The following day, the Kerghiz were at our camp in numbers. The few  remaining loads we had ready were not enough to go around and a fight  started as to whom would get the work. The solution reached - two  people carrying one bag in rotation.


Above the 6000M line, the snow quality improved greatly. That altitude  is too high for any great melting to go on. On July 11 Lopsang and I  went 2/3 the way to C3 and then descended to BC. The following evening  the weather changed. We had been having such wonderfully sunny days  since then, two wonderful, that it was about time for change. However,  the change was fierce. Winds up to 100 mph (160 kph), we guess, ripped  through C1. One tent almost went over the edge (a 500M drop) to the  glacier below, and 3 tents were slightly damaged. Once the winds  settled, the snow started. It snowed all day and the temperatures  dropped as many members climbed from C1 to C2.


This morning it cleared. There are still some winds and it is  noticeably colder, which is good, since this makes the mountain safer  and the fresh snows have made the skiing bliss. Several members skied  down from C2 today and said the conditions were heaven. So, it seems  the storm may have been a blessing in disguise. I can’t wait to get up  the hill again on my new Ethics. Most members are now in C1 or C2  doing their last acclimatization climb before the summit push. The  climb is on schedule.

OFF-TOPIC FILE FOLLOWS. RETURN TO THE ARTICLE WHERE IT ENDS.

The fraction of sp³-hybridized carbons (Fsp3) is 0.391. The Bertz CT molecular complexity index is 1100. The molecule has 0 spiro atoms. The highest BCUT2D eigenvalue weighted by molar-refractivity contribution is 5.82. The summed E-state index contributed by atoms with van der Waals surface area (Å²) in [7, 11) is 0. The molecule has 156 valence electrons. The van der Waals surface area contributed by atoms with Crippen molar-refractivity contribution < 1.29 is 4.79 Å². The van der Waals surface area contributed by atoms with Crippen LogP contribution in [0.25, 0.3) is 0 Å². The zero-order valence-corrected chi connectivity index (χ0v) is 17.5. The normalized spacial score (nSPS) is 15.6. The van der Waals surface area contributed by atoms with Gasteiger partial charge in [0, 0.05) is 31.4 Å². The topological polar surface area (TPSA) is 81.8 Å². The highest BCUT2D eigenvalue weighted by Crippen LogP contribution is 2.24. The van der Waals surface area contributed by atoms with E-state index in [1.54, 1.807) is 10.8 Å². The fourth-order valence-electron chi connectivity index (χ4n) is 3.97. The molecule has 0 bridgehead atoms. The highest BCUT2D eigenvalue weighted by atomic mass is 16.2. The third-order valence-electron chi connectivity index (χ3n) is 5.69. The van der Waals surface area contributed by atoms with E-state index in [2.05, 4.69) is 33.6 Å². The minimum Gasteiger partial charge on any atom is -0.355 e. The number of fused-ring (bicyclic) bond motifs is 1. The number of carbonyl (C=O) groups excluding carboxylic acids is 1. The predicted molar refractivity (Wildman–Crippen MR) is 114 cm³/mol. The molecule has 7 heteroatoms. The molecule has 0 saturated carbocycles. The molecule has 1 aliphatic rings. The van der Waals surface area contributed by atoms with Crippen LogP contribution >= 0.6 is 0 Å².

ABOUT MUSTAGATA (7546 M / 24,750 Ft)  

Mt. Mustagata is an impressive and elegant peak in the Pamirs of Xinjiang Province, China. The mountain has gained popularity given that for such a high mountain it is safe, has become known as the easiest 7500 metre peak in the world, and the alpine skiing is exquisite. Climbing Mustagata is a great way to test your ability to cope with high altitude in a relatively short period of time. Most climb it in snowshoes or ski the mountain. Many more people have the ability to climb Mustagata than they think. For such a high mountain, it is very safe.